The Association of Statutory Health Insurance Physicians (Kassenärztliche Vereinigungen) and health insurance providers are legally mandated to enable you to have psychotherapy. However, if you cannot find a psychotherapist who accepts patients with statutory health insurance within an acceptable waiting period, you can acquire the service yourself. Your health insurance company is required to reimburse the costs (Sec. 13(3) Social Code V (SGB V)). The courts have ruled that waiting times of over six weeks are unreasonable, and it is also unreasonable (for medical reasons and for reasons of humane medical treatment) for you to contact more than five physicians who accept patients with statutory health insurance.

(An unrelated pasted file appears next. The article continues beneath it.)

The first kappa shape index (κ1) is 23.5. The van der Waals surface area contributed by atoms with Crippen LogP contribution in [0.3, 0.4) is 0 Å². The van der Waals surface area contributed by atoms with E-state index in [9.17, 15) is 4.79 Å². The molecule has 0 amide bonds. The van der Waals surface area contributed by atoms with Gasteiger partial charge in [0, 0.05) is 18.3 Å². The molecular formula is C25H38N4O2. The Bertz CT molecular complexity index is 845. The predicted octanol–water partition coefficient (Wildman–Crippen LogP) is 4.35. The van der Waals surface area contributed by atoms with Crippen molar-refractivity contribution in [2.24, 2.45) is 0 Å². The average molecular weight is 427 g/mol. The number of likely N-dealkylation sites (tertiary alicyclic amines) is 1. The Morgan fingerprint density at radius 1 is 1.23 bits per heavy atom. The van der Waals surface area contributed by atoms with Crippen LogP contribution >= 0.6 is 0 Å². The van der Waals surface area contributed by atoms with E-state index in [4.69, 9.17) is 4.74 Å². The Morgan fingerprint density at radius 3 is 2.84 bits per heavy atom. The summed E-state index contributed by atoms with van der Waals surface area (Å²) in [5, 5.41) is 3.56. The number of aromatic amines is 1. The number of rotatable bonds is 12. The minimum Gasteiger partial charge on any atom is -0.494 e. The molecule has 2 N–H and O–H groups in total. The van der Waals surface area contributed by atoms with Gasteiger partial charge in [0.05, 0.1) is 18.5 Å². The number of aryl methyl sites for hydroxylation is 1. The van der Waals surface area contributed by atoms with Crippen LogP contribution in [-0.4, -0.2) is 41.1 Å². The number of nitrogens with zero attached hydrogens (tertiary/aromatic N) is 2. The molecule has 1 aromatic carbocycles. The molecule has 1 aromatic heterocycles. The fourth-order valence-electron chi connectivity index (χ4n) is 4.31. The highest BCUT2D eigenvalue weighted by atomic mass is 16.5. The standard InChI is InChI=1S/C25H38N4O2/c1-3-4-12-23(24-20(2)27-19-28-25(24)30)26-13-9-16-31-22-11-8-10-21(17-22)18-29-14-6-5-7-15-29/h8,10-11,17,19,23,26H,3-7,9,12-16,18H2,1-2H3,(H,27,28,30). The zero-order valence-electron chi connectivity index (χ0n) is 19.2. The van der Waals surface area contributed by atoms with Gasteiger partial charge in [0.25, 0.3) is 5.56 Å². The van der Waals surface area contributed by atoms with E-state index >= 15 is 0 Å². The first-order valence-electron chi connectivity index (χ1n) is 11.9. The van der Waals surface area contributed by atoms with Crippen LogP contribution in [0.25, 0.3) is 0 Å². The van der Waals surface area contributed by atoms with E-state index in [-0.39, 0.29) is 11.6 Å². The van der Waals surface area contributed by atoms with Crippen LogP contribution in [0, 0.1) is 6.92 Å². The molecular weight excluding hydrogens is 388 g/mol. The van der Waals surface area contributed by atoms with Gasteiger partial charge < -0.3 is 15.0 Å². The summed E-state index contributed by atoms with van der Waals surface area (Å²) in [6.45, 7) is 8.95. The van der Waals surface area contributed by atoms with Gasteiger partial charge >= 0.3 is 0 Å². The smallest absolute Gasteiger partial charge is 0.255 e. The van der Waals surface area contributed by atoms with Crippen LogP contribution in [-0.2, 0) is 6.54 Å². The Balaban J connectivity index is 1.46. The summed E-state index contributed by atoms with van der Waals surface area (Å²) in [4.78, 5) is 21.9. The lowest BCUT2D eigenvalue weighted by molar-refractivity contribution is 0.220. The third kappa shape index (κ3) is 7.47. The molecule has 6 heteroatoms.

If you have found a psychotherapist who is not approved for accepting patients with statutory health insurance but who can provide you with a therapy spot, then you will first have to clarify with your health insurance provider whether they will cover the costs of treatment. Ask the health insurance representative responsible for you how you can successfully submit a request for cost reimbursement for psychotherapy. Emphasize that you urgently need the therapy and that you were not able to get a treatment spot with a psychotherapist who accepts patients with statutory health insurance within the next few months. For the request, you can send a letter in which you describe the reasons you would like to do a psychotherapeutic treatment with a psychotherapist who does not usually accept patients with statutory health insurance. You should include the following with your request: